I got hard into the brakes, but not too hard. Didn’t want to make things even worse by having the bouncing Correvit sensor catch up with the car to be run over.

There wasn’t too much damage to the SS. A shallow dent in the left rear door, near the doorhandle, was the worst of it. As well, there were a couple of superficial grazes to the rear quarter panel and bumper. The completed insurance form is in the mail. Good luck with it Holden. And sincere apologies.

But the Correvit was ugly. The microwave sensor’s machined aluminium casing has been badly ground and gouged. The sheathing of the cable had been rubbed through in several places. And the magnetic mat we’ve used for years without mishap to attach the microwave sensor to the side of all sorts of cars was mangled. Off to Correvit hospital for the whole sorry mess. And no SS standing start performance data.

2001-Ford -Falcon -driving -Holden -Commodore -sideThis disaster occurred during our second attempt at performance testing the XR8 and SS. First time out it rained. We got good in-gears rolling start data. Traction isn’t an issue in the rolling increments, but a damp strip obviously means standing start times are far from representative. Just to give you an idea, the XR8 was seven tenths of a second slower 0-100km/h in the wet than dry.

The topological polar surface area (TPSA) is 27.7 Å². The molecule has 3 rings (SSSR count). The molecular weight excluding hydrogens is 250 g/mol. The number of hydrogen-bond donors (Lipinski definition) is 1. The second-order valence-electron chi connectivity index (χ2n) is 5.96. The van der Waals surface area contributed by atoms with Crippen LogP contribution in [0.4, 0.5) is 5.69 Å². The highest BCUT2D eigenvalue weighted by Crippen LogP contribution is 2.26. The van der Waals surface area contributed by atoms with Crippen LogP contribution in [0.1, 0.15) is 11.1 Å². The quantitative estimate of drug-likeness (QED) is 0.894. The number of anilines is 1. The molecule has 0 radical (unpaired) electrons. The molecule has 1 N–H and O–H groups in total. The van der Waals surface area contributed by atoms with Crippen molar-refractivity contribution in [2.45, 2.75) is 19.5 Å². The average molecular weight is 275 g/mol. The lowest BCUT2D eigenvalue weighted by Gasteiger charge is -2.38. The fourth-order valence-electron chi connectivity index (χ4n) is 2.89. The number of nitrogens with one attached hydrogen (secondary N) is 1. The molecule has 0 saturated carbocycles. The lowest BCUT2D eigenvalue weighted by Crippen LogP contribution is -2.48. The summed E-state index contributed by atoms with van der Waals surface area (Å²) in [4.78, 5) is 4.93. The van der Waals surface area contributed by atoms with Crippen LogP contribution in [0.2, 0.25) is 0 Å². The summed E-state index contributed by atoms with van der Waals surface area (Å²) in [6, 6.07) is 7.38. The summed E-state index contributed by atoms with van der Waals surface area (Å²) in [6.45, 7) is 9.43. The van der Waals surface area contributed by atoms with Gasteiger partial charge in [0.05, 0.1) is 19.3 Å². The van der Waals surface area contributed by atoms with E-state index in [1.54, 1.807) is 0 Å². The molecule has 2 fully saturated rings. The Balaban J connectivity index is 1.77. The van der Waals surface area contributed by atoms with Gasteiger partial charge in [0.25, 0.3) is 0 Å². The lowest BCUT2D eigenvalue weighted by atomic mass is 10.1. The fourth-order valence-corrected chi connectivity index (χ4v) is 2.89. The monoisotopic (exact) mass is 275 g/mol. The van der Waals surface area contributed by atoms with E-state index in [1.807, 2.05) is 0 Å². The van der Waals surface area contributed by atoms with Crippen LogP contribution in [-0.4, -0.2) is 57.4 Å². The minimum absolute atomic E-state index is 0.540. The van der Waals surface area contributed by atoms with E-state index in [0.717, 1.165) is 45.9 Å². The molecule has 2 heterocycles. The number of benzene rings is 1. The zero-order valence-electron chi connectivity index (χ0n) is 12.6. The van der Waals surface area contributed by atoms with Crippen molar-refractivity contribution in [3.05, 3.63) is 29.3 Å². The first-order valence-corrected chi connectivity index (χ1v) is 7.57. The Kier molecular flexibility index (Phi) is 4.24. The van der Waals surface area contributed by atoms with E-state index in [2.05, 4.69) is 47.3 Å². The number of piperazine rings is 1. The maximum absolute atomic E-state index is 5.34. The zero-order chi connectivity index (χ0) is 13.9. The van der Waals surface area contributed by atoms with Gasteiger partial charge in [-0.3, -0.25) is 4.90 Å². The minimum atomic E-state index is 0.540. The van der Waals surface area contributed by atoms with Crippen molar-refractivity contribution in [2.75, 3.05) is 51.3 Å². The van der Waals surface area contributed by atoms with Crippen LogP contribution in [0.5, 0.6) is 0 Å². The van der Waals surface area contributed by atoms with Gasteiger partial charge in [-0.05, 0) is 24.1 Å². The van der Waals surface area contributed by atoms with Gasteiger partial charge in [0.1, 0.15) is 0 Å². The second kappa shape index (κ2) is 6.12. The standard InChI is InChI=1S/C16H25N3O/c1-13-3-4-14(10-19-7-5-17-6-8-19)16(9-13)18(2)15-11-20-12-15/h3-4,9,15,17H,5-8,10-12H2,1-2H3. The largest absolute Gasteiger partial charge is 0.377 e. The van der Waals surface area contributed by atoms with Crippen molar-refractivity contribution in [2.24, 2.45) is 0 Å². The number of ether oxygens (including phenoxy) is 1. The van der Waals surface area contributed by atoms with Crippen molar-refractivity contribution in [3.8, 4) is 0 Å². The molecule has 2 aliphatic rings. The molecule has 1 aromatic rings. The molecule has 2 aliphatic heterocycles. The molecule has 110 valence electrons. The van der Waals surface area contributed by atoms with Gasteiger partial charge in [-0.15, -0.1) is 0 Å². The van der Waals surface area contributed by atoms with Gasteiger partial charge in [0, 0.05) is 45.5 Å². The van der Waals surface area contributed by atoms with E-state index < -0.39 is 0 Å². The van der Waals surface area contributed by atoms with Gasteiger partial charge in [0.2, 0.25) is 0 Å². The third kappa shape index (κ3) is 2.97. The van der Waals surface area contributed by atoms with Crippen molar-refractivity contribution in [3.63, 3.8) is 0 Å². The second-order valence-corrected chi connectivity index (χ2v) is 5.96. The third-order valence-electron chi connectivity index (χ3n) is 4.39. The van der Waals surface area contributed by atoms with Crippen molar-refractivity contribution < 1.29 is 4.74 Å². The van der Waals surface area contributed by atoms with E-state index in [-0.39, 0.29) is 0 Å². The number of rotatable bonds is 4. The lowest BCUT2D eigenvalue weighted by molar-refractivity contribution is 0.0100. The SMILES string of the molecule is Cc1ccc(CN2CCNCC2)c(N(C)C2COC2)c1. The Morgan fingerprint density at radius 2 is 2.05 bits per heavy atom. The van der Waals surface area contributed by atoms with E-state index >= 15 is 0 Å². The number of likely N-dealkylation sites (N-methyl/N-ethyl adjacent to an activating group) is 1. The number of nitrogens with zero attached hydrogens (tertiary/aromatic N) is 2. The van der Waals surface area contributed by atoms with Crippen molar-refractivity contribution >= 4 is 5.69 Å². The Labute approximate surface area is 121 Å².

It’s illuminating to compare the 220kW XR8’s dry strip standing start acceleration to the last SS we tested. One year ago the VT Series II SS ran 0-100km/h in 6.9 seconds and 0-400 metres in 15.0 seconds.

And no, I haven’t forgotten that Holden’s 5.7-litre V8 received an additional five kilowatts with the transformation from VT Series II  to VX last year, but a piffling two percent power increase isn’t going to have a major impact on performance.  These old SS figures are very slightly slower than the new XR8 delivered.

There’s no way I’m going to call it one way or another. Not when we don't have data recorded on the same day at the same place with the same driver. What is abundantly clear is that the XR8is now in the same performance league as the SS when it comes to a straight drag race.

In normal driving, however, the Holden engine's additional cubic centimetres and superior torque give it a slight edge in responsiveness in third, fourth and fifth gears. The gearing of the two cars is very similar all the way from first through to fifth.